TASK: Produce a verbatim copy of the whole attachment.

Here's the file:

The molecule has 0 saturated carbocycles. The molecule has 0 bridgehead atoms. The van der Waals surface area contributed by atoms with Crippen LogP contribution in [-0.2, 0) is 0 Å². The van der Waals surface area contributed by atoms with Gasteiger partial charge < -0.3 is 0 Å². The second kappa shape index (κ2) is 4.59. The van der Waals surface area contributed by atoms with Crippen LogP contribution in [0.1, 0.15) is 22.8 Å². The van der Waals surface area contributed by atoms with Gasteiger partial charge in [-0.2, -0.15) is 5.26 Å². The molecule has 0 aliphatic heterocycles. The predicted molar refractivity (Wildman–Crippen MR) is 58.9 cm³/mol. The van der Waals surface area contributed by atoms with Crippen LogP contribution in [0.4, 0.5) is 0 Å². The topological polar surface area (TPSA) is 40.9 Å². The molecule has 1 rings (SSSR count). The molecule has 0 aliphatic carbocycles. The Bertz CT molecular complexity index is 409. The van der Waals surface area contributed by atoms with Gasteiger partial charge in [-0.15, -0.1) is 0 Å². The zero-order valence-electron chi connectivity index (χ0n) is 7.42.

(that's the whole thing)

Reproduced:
The molecule has 0 saturated carbocycles. The molecule has 0 bridgehead atoms. The van der Waals surface area contributed by atoms with Crippen LogP contribution in [-0.2, 0) is 0 Å². The van der Waals surface area contributed by atoms with Gasteiger partial charge < -0.3 is 0 Å². The second kappa shape index (κ2) is 4.59. The van der Waals surface area contributed by atoms with Crippen LogP contribution in [0.1, 0.15) is 22.8 Å². The van der Waals surface area contributed by atoms with Gasteiger partial charge in [-0.2, -0.15) is 5.26 Å². The molecule has 0 aliphatic heterocycles. The predicted molar refractivity (Wildman–Crippen MR) is 58.9 cm³/mol. The van der Waals surface area contributed by atoms with Crippen LogP contribution in [0.4, 0.5) is 0 Å². The topological polar surface area (TPSA) is 40.9 Å². The molecule has 1 rings (SSSR count). The molecule has 0 aliphatic carbocycles. The Bertz CT molecular complexity index is 409. The van der Waals surface area contributed by atoms with Gasteiger partial charge in [-0.15, -0.1) is 0 Å². The zero-order valence-electron chi connectivity index (χ0n) is 7.42.